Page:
An optional preceding minus sign ('-') is allowed to indicate a negative duration. If the sign is omitted a positive duration is indicated. To indicate a xs:yearMonthDuration of 1 year, 2 months, one would write: P1Y2M. One could also indicate a xs:yearMonthDuration of minus 13 months as: -P13M.

Reduced precision and truncated representations of this format are allowed provided they conform to the following:

If the number of years or months in any expression equals zero (0), the number and its corresponding designator be omitted. However, at least one number and its designator be present. For example, P1347Y and P1347M are allowed; P-1347M is not allowed, although -P1347M is allowed. P1Y2MT is not allowed. Also, P24YM is not allowed, nor is PY43M since Y must have at least one preceding digit and M must have one preceding digit.

Calculating the value from the lexical representation

The value of a xs:yearMonthDuration lexical form is obtained by multiplying the value of the years component by 12 and adding the value of the months component. The value is positive or negative depending on the preceding sign.

Canonical representation

The canonical representation of xs:yearMonthDuration restricts the value of the months component to xs:integer values between 0 and 11, both inclusive. To convert from a non-canonical representation to the canonical representation, the lexical representation is first converted to a value in xs:integer months as defined above. This value is then divided by 12 to obtain the value of the years component of the canonical representation. The remaining number of months is the value of the months component of the canonical representation. For negative durations, the canonical form is calculated using the absolute value of the duration and a negative sign is prepended to it. If a component has the value zero (0), then the number and the designator for that component be omitted. However, if the value is zero (0) months, the canonical form is "P0M".

Order relation on xs:yearMonthDuration

Let the function that calculates the value of an xs:yearMonthDuration in the manner described above be called V(d). Then for two xs:yearMonthDuration values x and y, x > y if and only if V(x) > V(y). The order relation on yearMonthDuration is a total order.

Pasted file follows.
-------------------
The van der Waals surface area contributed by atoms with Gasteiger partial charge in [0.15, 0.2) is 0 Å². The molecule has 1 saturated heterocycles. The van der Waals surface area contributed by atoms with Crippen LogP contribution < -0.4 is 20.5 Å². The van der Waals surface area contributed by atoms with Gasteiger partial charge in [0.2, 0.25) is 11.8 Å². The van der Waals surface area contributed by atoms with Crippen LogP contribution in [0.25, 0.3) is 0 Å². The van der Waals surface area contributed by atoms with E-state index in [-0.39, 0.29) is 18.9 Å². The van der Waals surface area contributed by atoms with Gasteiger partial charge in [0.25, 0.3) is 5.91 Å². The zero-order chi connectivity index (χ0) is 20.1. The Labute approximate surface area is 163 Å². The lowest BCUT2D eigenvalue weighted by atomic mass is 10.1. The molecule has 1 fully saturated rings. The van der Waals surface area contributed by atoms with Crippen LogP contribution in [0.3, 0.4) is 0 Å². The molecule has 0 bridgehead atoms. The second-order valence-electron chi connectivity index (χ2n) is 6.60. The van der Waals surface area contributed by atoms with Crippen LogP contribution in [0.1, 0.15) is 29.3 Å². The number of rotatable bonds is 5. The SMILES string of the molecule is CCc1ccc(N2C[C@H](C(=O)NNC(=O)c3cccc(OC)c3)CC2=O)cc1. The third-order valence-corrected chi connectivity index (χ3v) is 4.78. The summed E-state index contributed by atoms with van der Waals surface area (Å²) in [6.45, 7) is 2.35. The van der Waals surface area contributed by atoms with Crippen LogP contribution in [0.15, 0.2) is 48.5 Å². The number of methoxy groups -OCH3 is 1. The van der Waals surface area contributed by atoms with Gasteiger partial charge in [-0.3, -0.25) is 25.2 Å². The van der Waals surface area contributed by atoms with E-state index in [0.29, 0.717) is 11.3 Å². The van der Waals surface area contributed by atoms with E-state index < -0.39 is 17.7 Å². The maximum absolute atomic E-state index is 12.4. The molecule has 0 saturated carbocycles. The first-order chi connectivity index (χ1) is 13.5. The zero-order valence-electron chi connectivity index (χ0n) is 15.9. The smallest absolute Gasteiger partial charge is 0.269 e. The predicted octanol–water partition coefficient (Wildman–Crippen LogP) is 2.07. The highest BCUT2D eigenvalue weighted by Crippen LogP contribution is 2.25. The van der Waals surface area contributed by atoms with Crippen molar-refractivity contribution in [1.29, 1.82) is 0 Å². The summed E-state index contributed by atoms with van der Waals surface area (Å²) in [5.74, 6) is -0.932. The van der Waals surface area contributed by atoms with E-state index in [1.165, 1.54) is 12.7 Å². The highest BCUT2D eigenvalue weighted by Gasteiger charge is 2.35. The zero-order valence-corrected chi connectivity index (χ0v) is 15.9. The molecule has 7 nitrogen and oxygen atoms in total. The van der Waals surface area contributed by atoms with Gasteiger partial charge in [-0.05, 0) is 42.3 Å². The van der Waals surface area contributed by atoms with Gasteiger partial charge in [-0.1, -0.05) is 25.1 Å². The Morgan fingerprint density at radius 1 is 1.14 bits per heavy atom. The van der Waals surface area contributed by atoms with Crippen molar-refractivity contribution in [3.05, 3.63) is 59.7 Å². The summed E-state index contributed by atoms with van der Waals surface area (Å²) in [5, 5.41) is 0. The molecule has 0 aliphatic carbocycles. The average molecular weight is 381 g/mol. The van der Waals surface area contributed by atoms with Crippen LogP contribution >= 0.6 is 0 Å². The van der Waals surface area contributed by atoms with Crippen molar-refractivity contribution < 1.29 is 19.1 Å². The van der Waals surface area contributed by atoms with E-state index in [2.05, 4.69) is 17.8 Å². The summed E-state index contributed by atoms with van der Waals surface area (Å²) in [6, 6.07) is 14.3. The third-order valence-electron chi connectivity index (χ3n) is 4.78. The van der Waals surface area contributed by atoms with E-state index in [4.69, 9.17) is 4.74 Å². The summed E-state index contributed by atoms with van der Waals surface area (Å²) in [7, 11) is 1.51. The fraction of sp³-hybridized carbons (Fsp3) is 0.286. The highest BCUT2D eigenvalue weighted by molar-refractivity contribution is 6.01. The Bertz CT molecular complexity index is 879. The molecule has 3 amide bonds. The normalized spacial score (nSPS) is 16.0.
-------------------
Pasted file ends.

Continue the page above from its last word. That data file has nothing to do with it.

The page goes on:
xs:dayTimeDuration

[Definition] xs:dayTimeDuration is derived from xs:duration by restricting its lexical representation to contain only the days, hours, minutes and seconds components. The value space of xs:dayTimeDuration is the set of fractional second values. The components of xs:dayTimeDuration correspond to the day, hour, minute and second components defined in Section 5.5.3.2 of , respectively.

Lexical representation

The lexical representation for xs:dayTimeDuration is the truncated format PnDTnHnMnS, where nD represents the number of days, T is the date/time separator, nH the number of hours, nM the number of minutes and nS the number of seconds.

The values of the days, hours and minutes components are not restricted, but allow an arbitrary unsigned xs:integer. Similarly, the value of the seconds component allows an arbitrary unsigned xs:decimal. An optional minus sign ('-') is allowed to precede the 'P', indicating a negative duration. If the sign is omitted, the duration is positive. See also Date and Time Formats.

For example, to indicate a duration of 3 days, 10 hours and 30 minutes, one would write: P3DT10H30M. One could also indicate a duration of minus 120 days as: -P120D. Reduced precision and truncated representations of this format are allowed, provided they conform to the following: